In fact, looking back I think that was probably the very first post in which I tried to write about something other than my own play or to pretend to offer some kind of pseudo-strategy-type talk. This was late May 2006. Over the next few months I’d write about other things happening in the poker world, including that year’s WSOP. Then in October came the UIGEA, and that’s when the blog really started to focus more on the poker world at large with my own little poker stories only occasionally appearing as part of the overall mix.
Voulgaris would go on to co-host a podcast with Huff, Big Poker Sundays. That show was very well liked, I recall, in part because of Voulgaris’s readiness to share opinions and not pull punches regarding things like the insider cheating scandal at Absolute Poker and other knotty matters. (People also liked BPS because Voulgaris is a funny dude, as is Huff.)
More of a sports bettor than a poker player, Voulgaris kind of receded from the poker scene a bit over the next few years, although he did turn up on High Stakes Poker and also participated in the “Big One for One Drop” at the WSOP this past summer. He also has kept contributing now and then to certain conversations in the poker community via Two Plus Two posts and his Twitter account (@haralabob).
Back in March of this year, when the extent of Erick Lindgren’s gambling debts became public and inspired one of those conversations in the poker community, Voulgaris shared some details of “E-Dog” owing him considerably (i.e., millions) and his six-year struggle to get paid. I wrote some about all that here in a post titled “Hero Call.”
There I discussed (in part) the idea of “heroes” in poker. “I can’t really say I ever thought of any players in such a way,” I wrote, “although perhaps that says more about me and my (modest) aspirations as a poker player than anything.” I went on to suggest that when it came to identifying heroes among professional poker players, it was perhaps best not to choose from those who are the biggest winners (see Phil Hellmuth), but rather to look at “those who are best able to promote and preserve the game -- the ‘ambassadors’ or others who actively work to keep the game going (so to speak) for the rest of us.”
Heroes and Villains in Poker.” (Apologies for having a similar title for this post, but really, the alliteration was too alluring to avoid.)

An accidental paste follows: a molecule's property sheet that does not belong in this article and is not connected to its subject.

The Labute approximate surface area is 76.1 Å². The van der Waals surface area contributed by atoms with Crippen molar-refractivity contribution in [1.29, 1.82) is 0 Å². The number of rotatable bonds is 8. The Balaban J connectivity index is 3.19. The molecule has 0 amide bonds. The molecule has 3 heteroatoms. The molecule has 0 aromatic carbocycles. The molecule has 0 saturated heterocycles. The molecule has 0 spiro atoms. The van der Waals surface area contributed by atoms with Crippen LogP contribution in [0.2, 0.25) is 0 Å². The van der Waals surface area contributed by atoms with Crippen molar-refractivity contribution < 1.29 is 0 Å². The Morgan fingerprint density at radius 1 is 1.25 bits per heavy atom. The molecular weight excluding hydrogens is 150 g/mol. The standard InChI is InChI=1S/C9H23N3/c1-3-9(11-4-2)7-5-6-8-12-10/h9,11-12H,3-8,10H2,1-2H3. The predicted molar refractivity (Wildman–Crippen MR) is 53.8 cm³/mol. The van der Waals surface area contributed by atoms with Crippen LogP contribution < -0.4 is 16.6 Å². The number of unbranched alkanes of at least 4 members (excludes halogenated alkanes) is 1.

In the post, Voulgaris primarily addresses “Black Friday and the FTP fiasco,” although additionally shares more about his dealings with Lindgren. He also has some things to say about Daniel Negreanu’s calling out of certain figures (e.g., Howard Lederer) while omitting doing so with others (e.g., Lindgren).
“Black Friday turned the poker world on its ear,” writes Voulgaris. “People who were heroes (as much as a poker player could be I suppose) have since been cast as villains, and it has actually become quite difficult to discern (aside from a few obvious choices) who the heroes and the villains in [the] post Black Friday poker world are.”
Voulgaris makes an excellent point, and his post provides still more food for thought, too. And for those wanting more details regarding Lindgren and his debt to Voulgaris, he’s added a lengthy addendum in a contribution to a Two Plus Two thread discussing his original blog post.
While offering some criticism of Negreanu, Voulgaris also praises him for mostly being what I’m describing above as a worthy “ambassador” of the game. That is to say, a “hero” (of sorts), although like Voulgaris I share that urge to add qualifiers when using such a term in the context of poker and poker players.
Anyhow, check out Voulgaris’s post which offers some genuine insight and goes well beyond just dishing more dirt on another now-fallen poker “hero.”
It’s not nearly as hilarious as that appearance on The Circuit, of course. Unfortunately those old shows have all disappeared from the CardPlayer site, although as I was talking about a few weeks ago, I have a number of old poker podcasts saved and in fact do have that very show. (I’d post here, but am sure CardPlayer would object.)